There are scores of TV shows out there, with dozens of new episodes each week, not to mention everything you can find on Hulu Plus, Netflix streaming, and HBO Go. How’s a viewer to keep up? To help you sort through all that television has to offer, Flavorwire is compiling the five best moments on TV each week. This time, it’s all about late night and political humor as broadcast settles into a midseason lull and primary season heats up.
Coldplay Beyoncé Takes the Field
In between some truly surreal ads and a small pinch of football, Coldplay kindly sacrificed their own halftime show to two much more highly regarded live performers: 2014 headliner Bruno Mars and, of course, 2013 headliner Beyoncé, who essentially used the most coveted concert gig in America as a promo spot for her freshly debuted single “Formation.” Beyoncé always delivers a great show; this particular show came with Black Panther iconography and on-field pyrotechnics. 2016 is off to a solid start.
A Question Mark of an Exclamation Point
After months of hype, Samantha Bee still managed to ace the premiere of her weekly satire show Full Frontal. True to her time at The Daily Show, however, the best part was likely the field segment, in which Bee introduced (but did not star in) a Herzog-style documentary about the sad state of the Jeb! — or is it Jeb? — campaign. It’s stylish, it’s smart, it’s sharp as hell, and it’s a welcome new addition to an election season that’s been surprisingly short on hard-hitting political humor.
Yes, Stephen Colbert did riff on Chris Hayes’ instantly iconic Freudian slip, but the most interesting part of The Late Show‘s New Hampshire postgame was the host’s sit-down with the winner himself. Colbert is proving an incredibly adept interviewer of politicians (particularly progressive ones — his ready admission that he’s rich, famous, and generally privileged feels new and refreshing), and Sanders proved no exception. They touch on Trumpmania, the New Hampshire victory, and most importantly, references Bernie doesn’t understand.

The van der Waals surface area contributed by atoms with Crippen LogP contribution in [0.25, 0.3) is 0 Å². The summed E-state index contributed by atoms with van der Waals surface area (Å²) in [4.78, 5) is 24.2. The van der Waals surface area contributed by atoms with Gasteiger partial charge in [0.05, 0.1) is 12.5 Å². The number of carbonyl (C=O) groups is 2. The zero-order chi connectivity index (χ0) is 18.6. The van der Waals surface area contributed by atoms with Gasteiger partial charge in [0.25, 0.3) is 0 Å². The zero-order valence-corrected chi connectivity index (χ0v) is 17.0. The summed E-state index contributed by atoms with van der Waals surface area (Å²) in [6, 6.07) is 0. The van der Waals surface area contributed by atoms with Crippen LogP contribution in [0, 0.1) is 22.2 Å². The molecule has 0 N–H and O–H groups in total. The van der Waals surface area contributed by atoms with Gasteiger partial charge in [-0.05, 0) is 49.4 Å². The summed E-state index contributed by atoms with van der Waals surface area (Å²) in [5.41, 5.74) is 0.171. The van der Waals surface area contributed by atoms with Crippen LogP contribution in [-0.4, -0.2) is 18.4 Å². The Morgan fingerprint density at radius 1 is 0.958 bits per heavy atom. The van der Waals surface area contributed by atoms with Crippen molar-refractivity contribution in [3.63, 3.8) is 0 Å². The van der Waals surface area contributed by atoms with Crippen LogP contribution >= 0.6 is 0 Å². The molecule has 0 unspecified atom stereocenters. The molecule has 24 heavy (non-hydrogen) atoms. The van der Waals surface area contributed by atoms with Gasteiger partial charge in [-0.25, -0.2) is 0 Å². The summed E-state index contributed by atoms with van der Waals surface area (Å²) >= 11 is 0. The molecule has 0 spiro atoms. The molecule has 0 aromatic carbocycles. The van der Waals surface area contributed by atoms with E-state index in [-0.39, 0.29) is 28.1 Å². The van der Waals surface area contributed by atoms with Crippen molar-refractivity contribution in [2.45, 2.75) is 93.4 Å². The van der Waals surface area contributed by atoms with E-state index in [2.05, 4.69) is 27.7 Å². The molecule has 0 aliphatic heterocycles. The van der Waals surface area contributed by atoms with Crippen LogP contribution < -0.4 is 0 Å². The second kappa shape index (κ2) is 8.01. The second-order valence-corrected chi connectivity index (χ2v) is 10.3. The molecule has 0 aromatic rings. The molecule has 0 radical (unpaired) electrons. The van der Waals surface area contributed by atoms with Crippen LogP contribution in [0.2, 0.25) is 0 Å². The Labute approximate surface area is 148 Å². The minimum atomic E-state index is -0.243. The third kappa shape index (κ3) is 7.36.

The Art of the Trump Impersonation
It’s unclear if Funny Or Die’s made-for-Internet spoof film of Donald Trump necessarily counts as “television,” but these days television means basically anything you want it to, so why not? The 50-minute masterpiece stars Johnny Depp as the Donald himself, some gloriously retro ’80s VHS cinematography, and a cavalcade of guests, starting with Patton Oswalt as Merv Griffin. SNL ought to give Depp a call when they’re tired of trotting out Darrell Hammond for the umpteenth time.
White Boys and Dogs
11-year-old Marley Dias’ catchy slogan for her book drive — that she’s tired about books starring white dudes in the making and their canine companions — has taken the blogosphere by storm, but Larry Wilmore took the extra step of inviting her to come on his show (and presenting her with the 100 emoji on a plaque). She is, unsurprisingly, eloquent and gracious about representation in publishing. She’s also a big fan of Jacqueline Woodson’s Brown Girl Dreaming.